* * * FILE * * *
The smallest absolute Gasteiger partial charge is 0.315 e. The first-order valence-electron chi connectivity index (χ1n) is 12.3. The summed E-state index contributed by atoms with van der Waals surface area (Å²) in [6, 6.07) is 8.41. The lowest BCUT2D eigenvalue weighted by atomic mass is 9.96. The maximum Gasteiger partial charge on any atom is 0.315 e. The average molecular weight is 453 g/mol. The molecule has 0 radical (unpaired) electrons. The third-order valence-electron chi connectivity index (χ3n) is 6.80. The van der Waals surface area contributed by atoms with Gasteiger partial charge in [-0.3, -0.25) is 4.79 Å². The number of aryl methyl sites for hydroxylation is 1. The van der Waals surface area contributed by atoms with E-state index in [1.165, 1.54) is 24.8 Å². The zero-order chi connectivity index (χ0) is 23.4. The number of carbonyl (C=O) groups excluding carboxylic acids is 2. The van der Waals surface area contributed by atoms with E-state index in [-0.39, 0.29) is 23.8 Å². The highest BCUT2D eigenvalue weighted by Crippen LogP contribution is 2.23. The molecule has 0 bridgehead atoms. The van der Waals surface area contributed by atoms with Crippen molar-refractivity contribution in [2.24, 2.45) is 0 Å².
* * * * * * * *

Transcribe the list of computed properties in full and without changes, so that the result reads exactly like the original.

The smallest absolute Gasteiger partial charge is 0.315 e. The first-order valence-electron chi connectivity index (χ1n) is 12.3. The summed E-state index contributed by atoms with van der Waals surface area (Å²) in [6, 6.07) is 8.41. The lowest BCUT2D eigenvalue weighted by atomic mass is 9.96. The maximum Gasteiger partial charge on any atom is 0.315 e. The average molecular weight is 453 g/mol. The molecule has 0 radical (unpaired) electrons. The third-order valence-electron chi connectivity index (χ3n) is 6.80. The van der Waals surface area contributed by atoms with Gasteiger partial charge in [-0.3, -0.25) is 4.79 Å². The number of aryl methyl sites for hydroxylation is 1. The van der Waals surface area contributed by atoms with E-state index in [1.165, 1.54) is 24.8 Å². The zero-order chi connectivity index (χ0) is 23.4. The number of carbonyl (C=O) groups excluding carboxylic acids is 2. The van der Waals surface area contributed by atoms with E-state index in [-0.39, 0.29) is 23.8 Å². The highest BCUT2D eigenvalue weighted by Crippen LogP contribution is 2.23. The molecule has 0 bridgehead atoms. The van der Waals surface area contributed by atoms with Crippen molar-refractivity contribution in [2.24, 2.45) is 0 Å².